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Buffalo Peaks Ranch

Buffalo Peaks Ranch


  • Take U.S. 285 South to Fairplay, approximately 82 miles

  • Turn left (South) on Colorado Hwy 9

  • Continue 8.7 miles to Buffalo Peaks Ranch

  • Fishing access to the South Platte River is available directly off Colorado Hwy 9

Fishing rights along the South Platte River are managed by Colorado Parks and Wildlife as part of the Tomahawk SWA.

Please note that the historic buildings at Buffalo Peaks Ranch have been leased to the Rocky Mountain Land Library. Please contact them for visiting privileges.

Ranch History

Adolph and Marie Guiraud immigrated from France coming through New Orleans, Cincinnati, Kansas and Denver, before settling in Park County around 1861. Adolph and Marie moved to a 160 acre piece of land at the water gap in the Red Hill, where they established one of the oldest and eventually most successful ranches in the county. Their 1861 water rights claims were South Park’s first two permanent ditches for agriculture, one for a wheel to churn Marie’s butter, and the other for draining his hayfields.

In 1864 the vacant ranch served twice as a stop-over for the famous Reynolds Gang in the midst of its stagecoach robbing spree. (It was thought that Guiraud and Jim Reynolds knew each other in earlier times.) The Reynolds Gang was captured and subsequently shot only days later. The growing Guiraud family was in Denver at the time, where Adolph opened a meat market, but they were back on the ranch by the time the famous itinerant preacher, Father Dyer stopped in a snowstorm in 1865 to borrow a horse.

Adolph opened a store in Fairplay in 1865 and built up his ranch to 640 acres before his death in 1875. By that time, the couple had ten children and a determined spirit. Marie increased the ranch to over 5,000 acres, and raised grain, vegetables, hay as well as cattle. She amassed one of the most considerable fortunes in South Park. When she found out that the railroad would bring its tracks near her ranch house, she laid out the Town of Garo (easy to post on the train depot) on part of her property. The Ranch became a transportation center, as a line was added to run up to Alma Junction and the Colorado Springs stage line brought travelers and freight to intersect at the Garo location. Hunters, businessmen, and sightseers were soon disembarking from the stages and railroad coaches at the busy town of Garo.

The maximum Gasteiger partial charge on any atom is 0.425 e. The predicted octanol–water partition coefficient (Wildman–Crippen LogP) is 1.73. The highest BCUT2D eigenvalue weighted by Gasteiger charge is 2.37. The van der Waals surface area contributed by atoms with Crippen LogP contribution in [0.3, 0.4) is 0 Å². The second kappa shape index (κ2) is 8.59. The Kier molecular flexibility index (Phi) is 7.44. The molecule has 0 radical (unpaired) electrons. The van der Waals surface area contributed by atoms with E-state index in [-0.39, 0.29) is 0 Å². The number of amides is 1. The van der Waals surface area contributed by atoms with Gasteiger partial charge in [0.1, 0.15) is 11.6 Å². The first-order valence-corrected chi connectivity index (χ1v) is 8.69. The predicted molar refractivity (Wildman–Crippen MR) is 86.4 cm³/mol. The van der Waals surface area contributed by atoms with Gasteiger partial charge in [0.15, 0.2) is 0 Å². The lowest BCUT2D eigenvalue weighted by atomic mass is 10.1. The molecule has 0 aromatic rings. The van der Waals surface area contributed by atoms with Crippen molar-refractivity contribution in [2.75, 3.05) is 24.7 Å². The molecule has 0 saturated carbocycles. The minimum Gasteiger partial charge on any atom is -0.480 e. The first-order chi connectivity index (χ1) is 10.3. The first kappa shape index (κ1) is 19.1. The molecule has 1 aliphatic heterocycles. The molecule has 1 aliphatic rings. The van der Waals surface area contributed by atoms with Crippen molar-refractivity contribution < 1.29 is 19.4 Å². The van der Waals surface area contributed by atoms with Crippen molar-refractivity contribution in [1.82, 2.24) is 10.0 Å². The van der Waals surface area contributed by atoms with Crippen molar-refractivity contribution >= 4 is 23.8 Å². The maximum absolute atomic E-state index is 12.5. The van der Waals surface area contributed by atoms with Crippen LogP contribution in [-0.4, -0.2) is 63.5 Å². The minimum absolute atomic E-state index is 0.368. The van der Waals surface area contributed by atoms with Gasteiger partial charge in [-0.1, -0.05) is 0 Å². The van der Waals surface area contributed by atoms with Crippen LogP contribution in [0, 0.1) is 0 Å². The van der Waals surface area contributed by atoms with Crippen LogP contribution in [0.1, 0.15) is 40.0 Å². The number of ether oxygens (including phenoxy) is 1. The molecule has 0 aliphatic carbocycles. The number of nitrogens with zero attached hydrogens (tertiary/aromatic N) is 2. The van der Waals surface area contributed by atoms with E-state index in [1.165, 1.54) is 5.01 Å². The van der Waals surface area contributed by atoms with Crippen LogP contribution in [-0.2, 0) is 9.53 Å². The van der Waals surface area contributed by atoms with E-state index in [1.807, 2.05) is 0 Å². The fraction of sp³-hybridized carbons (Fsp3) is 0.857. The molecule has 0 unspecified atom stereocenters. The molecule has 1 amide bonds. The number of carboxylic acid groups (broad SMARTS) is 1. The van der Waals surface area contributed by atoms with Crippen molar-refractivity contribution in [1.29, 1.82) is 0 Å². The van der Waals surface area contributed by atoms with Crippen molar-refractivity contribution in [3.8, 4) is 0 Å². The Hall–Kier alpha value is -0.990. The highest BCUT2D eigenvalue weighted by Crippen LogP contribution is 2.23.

The ranch stayed in the family until the late 1930s and 40s when it was purchased by the McDowell family, who increased the land even further, updated the old buildings, and added a number of new concrete barns. The McDowells operated Buffalo Peaks Ranch in conjunction with the Santa Maria Ranch and others until 1976, when it was sold to a series of foreign buyers/investors. The McDowells had demolished most of the remnants of the Town of Garo, but the store still stands and the old school house is now on display in the South Park City Museum in Fairplay. The original ranch house burned in 1900 or so, but Marie rebuilt and that building is still part of the rambling ranch house standing today.

Aurora’s Acquisition of Buffalo Peaks Ranch Lands

Aurora purchased the Buffalo Peaks Ranch containing approximately 1,840 acres on July 19, 1985 from Oecofintra AG, a Switzerland Corporation. The Buffalo Peaks Ranch lands were purchased to provide partial mitigation for inundation of six miles of free flowing stream by Spinney Mountain Reservoir. Through a cooperative agreement with the State of Colorado, Aurora agreed to acquire stream fishing rights and access for public use within the project vicinity. Aurora is obligated to have 6 miles of previously private stream fishing open to the public, including a 25 foot right-of-way on both sides, for a period of 99 years. The compensation is being provided by the Middle Fork of the South Platte that runs through Buffalo Peaks Ranch as well as stream lengths above and below Spinney Mountain Reservoir. The Middle Fork through Buffalo Peaks Ranch opened to public fishing on January 1, 1987 and the obligation will terminate on December 31, 2085.

Adaptive Re-Use of the Ranch Buildings

Aurora began discussion with Park County staff in 2005 to determine what the best use of the land and buildings might be. Goals were to provide a benefit to the local economy/community and maintain the City’s asset. There was great interest in finding a way to adaptively reuse the ranch buildings for heritage tourism or other public uses. Studies were conducted on several properties as part of Park County’s heritage tourism planning. Uses that were analyzed included a meat packing facility, a mushroom farm, a wind farm, a shooting range, a brewery and many other ideas. Park County staff preferred the concept of an educational public facility that promoted the natural resources and history of the area. An introduction and discussions with the Rocky Mountain Land Library started in 2006. The Hayden Ranch Buildings were an alternative location, but Rocky Mountain Land Library founders Jeff Lee and Ann Martin “saw their home” at Buffalo Peaks Ranch. A detailed analysis was completed in 2007 that placed the Rocky Mountain Land Library as the top recommendation for the Buffalo Peaks Ranch site. Development of an agreement began shortly after the recommendation and culminated in the Rocky Mountain Land Library Lease Option Agreement taken to City Council in September 2013.

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